Lexington Books / Rowman &Littlefield, 2009

Where to order: Rowman & Littlefield

In the aftermath of the Mexican Revolution, Stridentism (estridentismo) burst on the scene in the 1920s as an avant-garde challenge to political and intellectual complacency. Led by poets Manuel Maples Arce, Germán List Arzubide, and Salvador Gallardo, prose writer Arqueles Vela, painters Fermín Revueltas, Ramón Alva de la Canal, Leopoldo Méndez, and Jean Charlot, and sculptor Germán Cueto, the Stridentists rejected academic conservatism, celebrated modernity and technological novelties such as the radio, cinema and the airplane, and sought to transform not only written and visual language but also everyday life through the creation of new aesthetic spaces and new approaches to the urban environment.

From 1921 to 1927, they issued manifestos, published magazines and books, organized performances, and served as a critical force in Mexican art and literature that was known and admired in intellectual circles throughout the Americas. Initially active in Mexico City and Puebla, Stridentism reached its peak in Xalapa, Veracruz, where its members collaborated with the state government to the extent that critics accused them of “stridentizing” the state. By 1928 the movement had dispersed, but its iconoclastic spirit lived on in other forms, merging into and influencing other movements of the 1930s and beyond.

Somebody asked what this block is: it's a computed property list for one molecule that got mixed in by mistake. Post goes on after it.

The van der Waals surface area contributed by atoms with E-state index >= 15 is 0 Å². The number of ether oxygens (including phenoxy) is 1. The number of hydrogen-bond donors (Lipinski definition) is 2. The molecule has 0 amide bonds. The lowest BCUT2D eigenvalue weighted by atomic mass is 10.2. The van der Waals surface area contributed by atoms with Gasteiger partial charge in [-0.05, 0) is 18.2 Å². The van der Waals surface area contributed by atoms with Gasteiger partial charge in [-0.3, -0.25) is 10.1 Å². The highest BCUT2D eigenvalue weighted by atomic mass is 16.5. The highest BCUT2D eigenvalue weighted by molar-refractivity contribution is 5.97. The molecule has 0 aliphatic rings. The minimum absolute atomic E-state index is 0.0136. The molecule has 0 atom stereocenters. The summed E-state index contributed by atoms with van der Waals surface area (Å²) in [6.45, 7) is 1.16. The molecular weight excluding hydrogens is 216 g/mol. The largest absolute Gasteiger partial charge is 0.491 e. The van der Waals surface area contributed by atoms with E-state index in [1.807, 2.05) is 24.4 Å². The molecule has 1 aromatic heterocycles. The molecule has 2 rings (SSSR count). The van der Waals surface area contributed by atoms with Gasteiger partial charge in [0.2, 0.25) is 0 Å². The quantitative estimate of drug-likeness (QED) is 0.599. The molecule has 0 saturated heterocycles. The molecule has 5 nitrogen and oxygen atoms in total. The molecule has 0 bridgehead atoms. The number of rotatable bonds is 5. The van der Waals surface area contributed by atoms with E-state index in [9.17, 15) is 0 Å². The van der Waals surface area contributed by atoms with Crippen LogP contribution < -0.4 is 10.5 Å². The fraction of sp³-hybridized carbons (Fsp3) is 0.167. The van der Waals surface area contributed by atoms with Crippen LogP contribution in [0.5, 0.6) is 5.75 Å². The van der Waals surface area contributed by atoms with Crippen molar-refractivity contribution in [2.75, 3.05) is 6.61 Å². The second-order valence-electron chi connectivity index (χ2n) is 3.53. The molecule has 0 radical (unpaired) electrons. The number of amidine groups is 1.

This book is a history of Stridentism as a multifaceted cultural movement deeply imbued with the spirit of 1920s Mexico. Bringing together original interdisciplinary research and critical analysis, it explores the ways in which the Stridentists pushed the limits of the collective imagination in an era of conflict and change.